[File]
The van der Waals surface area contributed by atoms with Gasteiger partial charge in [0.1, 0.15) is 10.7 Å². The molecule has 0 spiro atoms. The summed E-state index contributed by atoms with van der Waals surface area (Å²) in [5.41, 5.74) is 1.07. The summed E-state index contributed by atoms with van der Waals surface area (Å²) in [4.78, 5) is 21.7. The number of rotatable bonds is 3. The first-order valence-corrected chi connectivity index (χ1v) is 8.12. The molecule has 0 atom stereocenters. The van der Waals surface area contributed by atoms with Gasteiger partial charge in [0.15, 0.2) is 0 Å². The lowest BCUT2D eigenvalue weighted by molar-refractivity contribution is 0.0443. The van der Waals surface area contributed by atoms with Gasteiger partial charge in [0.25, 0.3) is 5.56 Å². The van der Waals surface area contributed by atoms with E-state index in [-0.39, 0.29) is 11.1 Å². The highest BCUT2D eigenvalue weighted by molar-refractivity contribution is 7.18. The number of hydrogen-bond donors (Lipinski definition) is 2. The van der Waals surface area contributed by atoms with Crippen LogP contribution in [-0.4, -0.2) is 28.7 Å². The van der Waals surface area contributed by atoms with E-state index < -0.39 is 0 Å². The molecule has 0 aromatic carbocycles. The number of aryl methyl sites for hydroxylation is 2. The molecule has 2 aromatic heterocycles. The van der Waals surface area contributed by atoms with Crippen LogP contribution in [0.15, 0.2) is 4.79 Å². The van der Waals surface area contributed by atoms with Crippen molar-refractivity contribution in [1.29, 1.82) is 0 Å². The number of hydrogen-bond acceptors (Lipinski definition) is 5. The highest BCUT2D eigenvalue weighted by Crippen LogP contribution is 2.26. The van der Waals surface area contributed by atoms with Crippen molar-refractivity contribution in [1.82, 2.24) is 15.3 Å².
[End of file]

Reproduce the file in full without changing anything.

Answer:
The van der Waals surface area contributed by atoms with Gasteiger partial charge in [0.1, 0.15) is 10.7 Å². The molecule has 0 spiro atoms. The summed E-state index contributed by atoms with van der Waals surface area (Å²) in [5.41, 5.74) is 1.07. The summed E-state index contributed by atoms with van der Waals surface area (Å²) in [4.78, 5) is 21.7. The number of rotatable bonds is 3. The first-order valence-corrected chi connectivity index (χ1v) is 8.12. The molecule has 0 atom stereocenters. The van der Waals surface area contributed by atoms with Gasteiger partial charge in [0.15, 0.2) is 0 Å². The lowest BCUT2D eigenvalue weighted by molar-refractivity contribution is 0.0443. The van der Waals surface area contributed by atoms with Gasteiger partial charge in [0.25, 0.3) is 5.56 Å². The van der Waals surface area contributed by atoms with E-state index in [-0.39, 0.29) is 11.1 Å². The highest BCUT2D eigenvalue weighted by molar-refractivity contribution is 7.18. The number of hydrogen-bond donors (Lipinski definition) is 2. The van der Waals surface area contributed by atoms with Crippen LogP contribution in [-0.4, -0.2) is 28.7 Å². The van der Waals surface area contributed by atoms with E-state index < -0.39 is 0 Å². The molecule has 0 aromatic carbocycles. The number of aryl methyl sites for hydroxylation is 2. The molecule has 2 aromatic heterocycles. The van der Waals surface area contributed by atoms with Crippen LogP contribution in [0.15, 0.2) is 4.79 Å². The van der Waals surface area contributed by atoms with Crippen molar-refractivity contribution in [1.29, 1.82) is 0 Å². The number of hydrogen-bond acceptors (Lipinski definition) is 5. The highest BCUT2D eigenvalue weighted by Crippen LogP contribution is 2.26. The van der Waals surface area contributed by atoms with Crippen molar-refractivity contribution in [1.82, 2.24) is 15.3 Å².